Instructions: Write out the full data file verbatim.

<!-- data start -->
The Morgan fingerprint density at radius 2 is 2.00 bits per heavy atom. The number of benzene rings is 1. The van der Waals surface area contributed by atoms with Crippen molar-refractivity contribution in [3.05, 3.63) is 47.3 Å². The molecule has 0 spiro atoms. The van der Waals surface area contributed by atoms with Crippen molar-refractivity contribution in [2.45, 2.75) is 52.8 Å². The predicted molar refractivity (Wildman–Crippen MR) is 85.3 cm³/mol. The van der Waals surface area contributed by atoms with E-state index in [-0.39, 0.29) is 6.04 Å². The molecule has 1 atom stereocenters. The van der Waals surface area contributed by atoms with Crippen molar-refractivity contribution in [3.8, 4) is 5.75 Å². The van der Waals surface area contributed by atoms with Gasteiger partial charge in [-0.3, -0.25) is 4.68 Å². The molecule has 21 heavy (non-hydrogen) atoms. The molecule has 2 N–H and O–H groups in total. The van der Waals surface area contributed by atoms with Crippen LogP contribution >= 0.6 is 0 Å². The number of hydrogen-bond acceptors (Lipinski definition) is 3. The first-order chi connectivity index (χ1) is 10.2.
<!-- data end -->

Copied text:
The Morgan fingerprint density at radius 2 is 2.00 bits per heavy atom. The number of benzene rings is 1. The van der Waals surface area contributed by atoms with Crippen molar-refractivity contribution in [3.05, 3.63) is 47.3 Å². The molecule has 0 spiro atoms. The van der Waals surface area contributed by atoms with Crippen molar-refractivity contribution in [2.45, 2.75) is 52.8 Å². The predicted molar refractivity (Wildman–Crippen MR) is 85.3 cm³/mol. The van der Waals surface area contributed by atoms with E-state index in [-0.39, 0.29) is 6.04 Å². The molecule has 1 atom stereocenters. The van der Waals surface area contributed by atoms with Crippen molar-refractivity contribution in [3.8, 4) is 5.75 Å². The van der Waals surface area contributed by atoms with Gasteiger partial charge in [-0.3, -0.25) is 4.68 Å². The molecule has 21 heavy (non-hydrogen) atoms. The molecule has 2 N–H and O–H groups in total. The van der Waals surface area contributed by atoms with Crippen LogP contribution >= 0.6 is 0 Å². The number of hydrogen-bond acceptors (Lipinski definition) is 3. The first-order chi connectivity index (χ1) is 10.2.